Into a Cave: Enhancing Surveillance in Malaysia
Updated: Feb 10, 2022
Bat viruses surveillance helps to increase safety of ecotourism in Wind Cave Nature Reserve, Sarawak, Malaysia
Since 2002 and the emergence of new types of coronavirus, bats have been known to be hosting several viruses including coronaviruses, astroviruses, enteroviruses or others. As many of these are of public health concern, a team of experts devoted eight months to the identification bat-coronaviruses in Wind Cave, Bau, Sarawak, Malaysia. Wind Cave is a known ecotourism spot that draws thousands of tourists annually to its cool windy cavern that is home to many swiftlets and bats.
The project was led by Cheng Siang Tan of Universiti Malaysia Sarawak, and conducted from the 1st of October 2020 to the 31st of May 2021 and it was funded by the Small Grant Program of SEAOHUN. As a first step, a Bio-risk management workshop has been held and the personnel involved in the project has been vaccinated against rabies prior to the sampling. The team collected hundreds of guano samples over 5-day period, but only tested 21 pooled guano samples for the presence of Bat-CoV (bat-coronavirus).
It was found that nearly 50% if the guano were positive for coronaviruses. Genomic analyses have revealed that the coronaviruses belong to alphacoronavirus and betacoronavirus that are unique to the island of Borneo. One betacoronavirus is genetically related to Sarbecovirus, a subgenus that includes the pandemic SARS-CoV-2 but the risk of transmission from bats to humans is thought to be low. Nevertheless, the team recommend to the people who do get in close contact with bats and their excreta to be cautious and to practice universal biosafety precautions (wash hands, avoid direct contact, etc.) to minimize the risk of infection. Moreover, they recommend to avoid the consumption of bat meat or the use of it for traditional medicine to prevent risks of spillover.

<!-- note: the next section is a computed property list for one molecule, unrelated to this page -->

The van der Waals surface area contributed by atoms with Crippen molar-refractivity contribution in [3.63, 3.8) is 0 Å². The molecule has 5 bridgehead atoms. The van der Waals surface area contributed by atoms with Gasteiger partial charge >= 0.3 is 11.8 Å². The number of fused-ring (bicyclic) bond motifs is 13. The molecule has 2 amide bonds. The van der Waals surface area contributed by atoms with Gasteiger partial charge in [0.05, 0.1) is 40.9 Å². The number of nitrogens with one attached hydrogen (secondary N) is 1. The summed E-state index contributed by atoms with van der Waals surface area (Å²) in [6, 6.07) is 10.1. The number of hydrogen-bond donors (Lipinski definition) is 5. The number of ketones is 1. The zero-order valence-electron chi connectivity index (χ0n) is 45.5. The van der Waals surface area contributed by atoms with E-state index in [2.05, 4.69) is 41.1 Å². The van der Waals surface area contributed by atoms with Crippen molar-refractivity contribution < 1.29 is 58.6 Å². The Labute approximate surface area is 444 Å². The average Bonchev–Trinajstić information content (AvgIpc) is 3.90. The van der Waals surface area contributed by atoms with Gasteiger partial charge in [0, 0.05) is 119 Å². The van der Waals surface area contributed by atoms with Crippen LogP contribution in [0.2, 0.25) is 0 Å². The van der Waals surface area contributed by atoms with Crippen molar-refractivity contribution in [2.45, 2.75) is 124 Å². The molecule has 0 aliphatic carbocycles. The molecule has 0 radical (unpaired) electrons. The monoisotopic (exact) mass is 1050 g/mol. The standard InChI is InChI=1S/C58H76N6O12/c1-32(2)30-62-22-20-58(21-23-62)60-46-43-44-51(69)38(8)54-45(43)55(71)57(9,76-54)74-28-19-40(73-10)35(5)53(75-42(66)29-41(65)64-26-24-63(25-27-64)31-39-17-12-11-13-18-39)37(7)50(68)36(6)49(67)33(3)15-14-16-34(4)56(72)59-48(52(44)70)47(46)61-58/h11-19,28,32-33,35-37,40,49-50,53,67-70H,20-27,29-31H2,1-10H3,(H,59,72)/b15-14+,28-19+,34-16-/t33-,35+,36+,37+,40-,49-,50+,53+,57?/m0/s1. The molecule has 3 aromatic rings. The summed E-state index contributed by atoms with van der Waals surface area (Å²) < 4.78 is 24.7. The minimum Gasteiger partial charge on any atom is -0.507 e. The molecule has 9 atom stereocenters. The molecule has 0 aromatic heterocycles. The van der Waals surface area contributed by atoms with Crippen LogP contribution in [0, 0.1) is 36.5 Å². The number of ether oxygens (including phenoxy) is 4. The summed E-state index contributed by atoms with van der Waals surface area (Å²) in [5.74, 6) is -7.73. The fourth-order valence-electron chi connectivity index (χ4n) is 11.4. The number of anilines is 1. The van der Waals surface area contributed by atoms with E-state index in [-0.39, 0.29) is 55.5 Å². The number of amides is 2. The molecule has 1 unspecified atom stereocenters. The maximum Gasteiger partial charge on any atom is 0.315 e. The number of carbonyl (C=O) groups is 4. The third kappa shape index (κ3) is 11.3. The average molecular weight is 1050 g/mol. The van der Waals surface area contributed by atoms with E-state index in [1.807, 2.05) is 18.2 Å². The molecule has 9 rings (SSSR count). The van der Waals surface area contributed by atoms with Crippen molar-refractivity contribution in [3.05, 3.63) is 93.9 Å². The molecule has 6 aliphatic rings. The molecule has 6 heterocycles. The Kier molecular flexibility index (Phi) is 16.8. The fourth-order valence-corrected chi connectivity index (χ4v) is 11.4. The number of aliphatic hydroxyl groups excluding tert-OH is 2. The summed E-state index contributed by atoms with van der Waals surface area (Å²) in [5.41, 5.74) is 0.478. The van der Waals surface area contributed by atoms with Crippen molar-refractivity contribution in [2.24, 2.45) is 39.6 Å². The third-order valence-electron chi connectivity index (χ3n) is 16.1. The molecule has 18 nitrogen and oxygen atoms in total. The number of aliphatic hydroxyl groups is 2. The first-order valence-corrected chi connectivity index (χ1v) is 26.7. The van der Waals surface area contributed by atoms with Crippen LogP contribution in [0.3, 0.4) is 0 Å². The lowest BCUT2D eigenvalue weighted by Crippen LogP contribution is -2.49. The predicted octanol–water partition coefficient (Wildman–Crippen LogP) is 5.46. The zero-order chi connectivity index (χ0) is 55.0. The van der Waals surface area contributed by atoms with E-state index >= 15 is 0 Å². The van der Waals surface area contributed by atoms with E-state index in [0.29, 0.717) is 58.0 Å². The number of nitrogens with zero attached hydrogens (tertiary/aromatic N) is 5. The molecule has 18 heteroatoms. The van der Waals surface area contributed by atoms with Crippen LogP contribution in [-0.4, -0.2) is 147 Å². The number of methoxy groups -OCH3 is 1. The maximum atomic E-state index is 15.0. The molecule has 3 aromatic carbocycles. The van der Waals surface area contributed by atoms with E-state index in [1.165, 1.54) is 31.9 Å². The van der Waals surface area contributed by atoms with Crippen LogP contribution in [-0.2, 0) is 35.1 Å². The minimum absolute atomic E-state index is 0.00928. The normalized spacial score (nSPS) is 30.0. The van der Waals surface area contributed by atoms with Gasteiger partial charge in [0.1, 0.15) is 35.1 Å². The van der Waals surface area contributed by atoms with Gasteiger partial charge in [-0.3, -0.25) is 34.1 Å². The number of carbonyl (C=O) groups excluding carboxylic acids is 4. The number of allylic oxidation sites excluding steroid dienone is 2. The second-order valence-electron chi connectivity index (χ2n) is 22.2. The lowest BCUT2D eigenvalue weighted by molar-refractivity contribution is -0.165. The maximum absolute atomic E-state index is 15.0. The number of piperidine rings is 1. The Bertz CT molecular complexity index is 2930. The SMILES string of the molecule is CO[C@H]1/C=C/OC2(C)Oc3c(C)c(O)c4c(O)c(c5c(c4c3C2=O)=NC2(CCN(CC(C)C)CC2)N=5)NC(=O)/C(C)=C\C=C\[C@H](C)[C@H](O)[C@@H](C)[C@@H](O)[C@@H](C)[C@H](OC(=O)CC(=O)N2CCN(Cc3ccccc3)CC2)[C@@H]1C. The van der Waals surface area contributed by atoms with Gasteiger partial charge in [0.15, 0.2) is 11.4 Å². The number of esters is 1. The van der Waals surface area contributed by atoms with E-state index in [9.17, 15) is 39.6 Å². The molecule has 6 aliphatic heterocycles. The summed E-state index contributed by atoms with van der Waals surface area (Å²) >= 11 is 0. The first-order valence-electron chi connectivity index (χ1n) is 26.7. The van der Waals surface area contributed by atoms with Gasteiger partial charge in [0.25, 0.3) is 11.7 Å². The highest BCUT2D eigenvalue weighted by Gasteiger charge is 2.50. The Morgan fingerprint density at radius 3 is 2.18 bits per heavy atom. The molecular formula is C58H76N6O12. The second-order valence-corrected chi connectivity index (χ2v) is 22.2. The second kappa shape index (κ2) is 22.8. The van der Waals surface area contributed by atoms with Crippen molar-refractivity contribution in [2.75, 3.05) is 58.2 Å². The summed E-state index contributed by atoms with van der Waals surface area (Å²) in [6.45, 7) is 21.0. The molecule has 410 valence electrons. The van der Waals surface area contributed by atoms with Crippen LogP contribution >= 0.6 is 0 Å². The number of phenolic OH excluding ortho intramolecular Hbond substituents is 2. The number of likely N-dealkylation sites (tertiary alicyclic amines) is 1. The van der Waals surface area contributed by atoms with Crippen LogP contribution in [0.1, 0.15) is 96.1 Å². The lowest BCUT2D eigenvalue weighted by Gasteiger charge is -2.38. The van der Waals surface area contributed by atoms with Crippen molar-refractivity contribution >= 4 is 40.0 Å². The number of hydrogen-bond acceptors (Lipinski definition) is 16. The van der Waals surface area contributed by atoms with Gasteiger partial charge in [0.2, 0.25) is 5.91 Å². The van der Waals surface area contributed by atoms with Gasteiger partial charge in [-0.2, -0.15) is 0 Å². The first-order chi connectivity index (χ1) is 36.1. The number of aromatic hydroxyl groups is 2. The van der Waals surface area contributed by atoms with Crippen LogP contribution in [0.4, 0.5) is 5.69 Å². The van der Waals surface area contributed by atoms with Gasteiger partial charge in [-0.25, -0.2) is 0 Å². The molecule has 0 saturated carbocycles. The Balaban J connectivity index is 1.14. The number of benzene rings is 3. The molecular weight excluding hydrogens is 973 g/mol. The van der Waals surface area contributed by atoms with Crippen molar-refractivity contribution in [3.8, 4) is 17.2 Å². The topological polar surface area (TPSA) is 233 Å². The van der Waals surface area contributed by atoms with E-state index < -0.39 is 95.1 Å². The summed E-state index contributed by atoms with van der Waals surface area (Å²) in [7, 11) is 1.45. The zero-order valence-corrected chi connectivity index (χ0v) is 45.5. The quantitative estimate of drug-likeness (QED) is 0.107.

This project has been particularly relevant for One Health because it helps understand and prevent potential risk of coronaviruses spillover from the bats who live in these caves to the tourists who explore the caverns, and the community that uses bat meat.
SEAOHUN 2020 Small Grants
Project team leader: Dr. Cheng Siang Tan (Universiti Malaysia Sarawak)
Team members: Dr Faisal Ali bin Anwarali Khan (Universiti Malaysia Sarawak)
Dr Jaya Seelan A/L Sathiya Seelan (Universiti Malaysia Sabah)
Mr Azroie Denel (Sarawak Forestry Corporation)
- Personal protective equipment, distancing, and group size standards in this photo were consistent with local public health guidance and COVID-19 status in the specific country and time it was taken. This may not reflect best practices for all locations where COVID-19 is still spreading. -